Grillcube is a BBQ in a box
The Grillcube has an integrated wick for easy lighting
Grill aficionados know it: charcoal is superior to gas if you're looking for the best flavor. But charcoal's sheen starts to wear off when you add in the extra time it takes to prep, the added mess and the possibility of making an expensive, juicy ribeye taste like a gas canister. That's where gas pulls off the come-from-behind victory handily. The Grillcube levels the charcoal v. gas playing field by taking away some of the hassle and uncertainty.
The Grillcube is basically a cardboard box o' charcoal that simplifies your lighting process. Simply light the box up via the cardboard wick integrated in the air flue, allow it to burn away, and your charcoal will be ready in about 10 minutes. There's no acrid lighter fluid or sooty bags of charcoal to deal with, just hot, fired-up hardwood coal begging you to pile meat and vegetables on top. The charcoal in the cube provides about 30 minutes of grill time, enough for a four- to five-person meal by the Estonian company's reckoning.
Eliminating lighter fluid is the single best thing that you can do for your charcoal grilling experience. You really don't need a single-serve cardboard box to do it, however, and we take exception to the company's claim that a quick, easy way of natural grilling "simply did not exist" before the Grillcube. It did indeed exist, and it's called a chimney starter.
The chimney starter really isn't much more difficult to use than this cardboard contraption. We suppose it's a little messier and (very slightly) more time consuming, since you have to dump your own charcoal and roll up some paper, but it's probably a lot cheaper in the long run – Grillcube pricing doesn't appear to be listed yet, but we'd imagine it'll be more than bulk charcoal.
Still, Grillcube could be a nice solution for tailgating or camping, where you need to save space on grill equipment (a cube or two should pack more neatly than a cylindrical chimney starter and big bag of charcoal). It's also a pretty tidy, all-in-one package that could make charcoal grilling nearly as quick and convenient as firing up the gas grill (you still have to wait for it to preheat, after all) ... and anything that encourages more people to ditch the unnecessary lighter fluid is a good thing for food everywhere.
Source: Grill Cube via Gear Patrol
About the Author
Upon graduating college with a poli sci degree, Chris toiled in the political world for several years. Realizing he was better off making cynical comments from afar than actually getting involved in all that mess, he turned away from matters of government and news to cover the things that really matter: outdoor recreation, cool cars, technology, wild gadgets and all forms of other toys. He's happily following the wisdom of his father who told him that if you find something you love to do, it won't really be work.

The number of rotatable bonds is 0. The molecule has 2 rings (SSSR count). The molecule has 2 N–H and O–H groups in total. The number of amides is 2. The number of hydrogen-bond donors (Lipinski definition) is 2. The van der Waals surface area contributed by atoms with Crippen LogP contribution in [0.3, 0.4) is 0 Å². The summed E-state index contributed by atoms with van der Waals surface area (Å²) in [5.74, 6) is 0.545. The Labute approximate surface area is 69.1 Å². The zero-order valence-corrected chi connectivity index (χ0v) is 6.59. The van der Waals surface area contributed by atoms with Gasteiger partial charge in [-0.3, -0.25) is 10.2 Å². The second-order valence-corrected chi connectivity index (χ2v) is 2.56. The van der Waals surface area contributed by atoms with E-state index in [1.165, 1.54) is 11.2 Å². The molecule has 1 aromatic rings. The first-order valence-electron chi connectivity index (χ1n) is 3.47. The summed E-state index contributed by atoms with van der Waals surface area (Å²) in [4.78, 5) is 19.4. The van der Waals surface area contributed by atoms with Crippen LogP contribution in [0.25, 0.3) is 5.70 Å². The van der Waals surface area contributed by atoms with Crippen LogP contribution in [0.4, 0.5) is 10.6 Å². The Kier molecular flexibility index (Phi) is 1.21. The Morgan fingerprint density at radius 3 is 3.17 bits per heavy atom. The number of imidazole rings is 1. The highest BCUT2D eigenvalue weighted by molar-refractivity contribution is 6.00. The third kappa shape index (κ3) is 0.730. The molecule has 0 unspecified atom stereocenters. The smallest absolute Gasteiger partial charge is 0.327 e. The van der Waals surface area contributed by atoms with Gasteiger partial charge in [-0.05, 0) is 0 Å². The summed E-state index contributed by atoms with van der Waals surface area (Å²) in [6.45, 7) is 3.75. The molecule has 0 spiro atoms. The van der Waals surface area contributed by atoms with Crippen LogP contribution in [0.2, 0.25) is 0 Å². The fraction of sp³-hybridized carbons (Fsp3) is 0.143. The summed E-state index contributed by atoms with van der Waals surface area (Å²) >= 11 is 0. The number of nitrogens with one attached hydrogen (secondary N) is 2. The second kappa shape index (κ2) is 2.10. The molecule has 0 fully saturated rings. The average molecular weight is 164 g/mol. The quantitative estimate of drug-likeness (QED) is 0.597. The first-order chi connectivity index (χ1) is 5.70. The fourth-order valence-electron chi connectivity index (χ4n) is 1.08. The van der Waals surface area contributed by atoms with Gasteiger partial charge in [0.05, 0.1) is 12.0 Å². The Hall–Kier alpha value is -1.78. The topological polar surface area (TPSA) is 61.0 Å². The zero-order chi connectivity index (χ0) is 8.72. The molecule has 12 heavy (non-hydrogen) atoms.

All articles by C.C. Weiss
I have found that a number 6 can with both ends opened works well, and so do 2quart juice cans. A second can on top to increase the chimney height speeds it up as well.
Erm...anyone else realise this is a company who didn't do market research before making this?
These things come in small brown toughish paper bag / boxes already and have been for a while. I remember my dad using them over 10 years ago and they still use them, we still buy them!
Check your Related Articles EZ Grill. Walmart sells them.
Why bother with this when there's this http://www.gizmag.com/portable-disposable-all-in-one-ez-grill/12214/ and several variants thereof?
The fastest way to get the charcoal ready? An oxy-acetylene torch! Another method is with an industrial grade heat gun with a really high temp high setting.
Not sure I see the connection with the EZ Grill. The Grillcube is an all-in-one charcoal solution for the grill you already have. The EZ grill is a disposable, one-use grill. Not very similar. I'd much rather cook on a regular grill than a tiny piece of aluminum foil.
G. Eshelman: I like the way you think.
Hey Mark Penver, what are the other things called? Guy Macher, what are the ones from Walmart, I've been googling like crazy and couldn't find them on the weekend? Thanks!
Back in 1986 in college I wrote a business plan for a product I named "Firebox" that is essentially the same. It's still a good idea for those of us who like the flavor of charcoal grilled meals without the petroleum starter pollution, not to mention the convenience for a quick picnic in the park. Best of luck!
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